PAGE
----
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Newsgroups: comp.unix.solaris
From: (Jim Balson)
Subject: Unigram.x: Sun to buy out source code rights from Novell/USL
Message-ID: <>
Organization: The World Public Access UNIX, Brookline, MA
Date: Tue, 18 Jan 1994 12:04:24 GMT
Lines: 58

	A friend mailed me this clipping from the latest unigram.x.


Sun Microsystems Inc was reportedly closeted with Novell Inc last
week cutting a deal to buy out the rights to its Unix-based
Solaris source code. The purchase, which insiders said could cost
Sun anywhere from $90m to $125m, would mean it never again has to
pay royalties for its operating system to Unix's titular owner.
It would also allow Sun to license the code to other Unix
vendors, develop the thing in its own way and collect all the
royalties for itself. This  would effectively elevate Sun to the
position of "Second Rome" in opposition to Novell's tarnished
orthodoxy, possibly refragmenting the industry along major new
fault lines and driving despairing OEMs into the Microsoft Corp
Windows NT fold. The move is a logical one for Sun, which has
been dead set on such a course since the middle of last year when
its SunSoft unit organised a swat team to proselytse Solaris
among Unix OEMs and top PC houses (UX No 453). Its first convert
was Amdahl Corp (UX No 454). Last week's deal was said to cover
only Unix SVR4-derived code, putting potential customers Hewlett-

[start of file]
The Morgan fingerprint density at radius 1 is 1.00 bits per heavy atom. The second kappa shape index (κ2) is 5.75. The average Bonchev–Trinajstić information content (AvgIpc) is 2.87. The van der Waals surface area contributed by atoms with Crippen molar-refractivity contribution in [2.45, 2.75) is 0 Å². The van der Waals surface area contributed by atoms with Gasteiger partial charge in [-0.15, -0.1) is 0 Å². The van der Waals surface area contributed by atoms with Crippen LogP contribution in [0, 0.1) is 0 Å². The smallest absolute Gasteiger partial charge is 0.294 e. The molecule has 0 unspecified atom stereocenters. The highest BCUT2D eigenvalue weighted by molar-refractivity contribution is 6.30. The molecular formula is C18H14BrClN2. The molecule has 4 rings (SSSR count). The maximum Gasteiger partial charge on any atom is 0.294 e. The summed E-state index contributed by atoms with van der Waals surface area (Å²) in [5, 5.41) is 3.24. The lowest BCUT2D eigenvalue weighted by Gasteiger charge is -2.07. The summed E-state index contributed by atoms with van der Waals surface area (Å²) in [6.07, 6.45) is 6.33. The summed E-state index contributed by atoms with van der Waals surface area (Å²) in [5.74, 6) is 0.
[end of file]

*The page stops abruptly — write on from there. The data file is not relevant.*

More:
Packard Co and IBM Corp beyond Sun's immediate reach unless it
can persuade them to the unthinkable - adopting Solaris. HP-UX
and AIX are derived from pre-SVR4 Unixes. HP, however, is
believed to currently be negotiating the rights to its HP-UX
binaries from Novell. Sun is expected to pay Novell about $15m
this year in binary royalties. Projecting on the price Sun could
be paying - probably around the $100m mark - it could represent
five or six year worth of royalties provided its market maintains
current levels. Unix System Labs, under either AT&T Co or Novell,
never cut such a deal to knowingly set up its own competition. In
the only other arrangement that is the least bit similar, Cray
Research Inc last year bought out its source code license, but
the intention was in no way the same. Its customers need source
code and were used to buying it and paying royalties to both USL
and Cray. Novell is said to be aware of the risk it is running
letting Sun set itself up as an alternative Unix source. However,
it is also apparently betting that it can outmarket Sun with its
SVR4.2 UnixWare kit. Currently, it looks a foolish bet since it
reportedly sold only 35,000 packages since the thing hit the
market 13 months ago. Sun, on the other hand, has been meeting
considerable resistance to its Solaris 2.x software, with its
users reportedly forming "4.1.3 or Die" clubs. Observers are
highly sceptical that the number of Solaris 2.x units SunSoft
says it has shipped are actually in use, and the success of its
swat team effort has yet to be proven.


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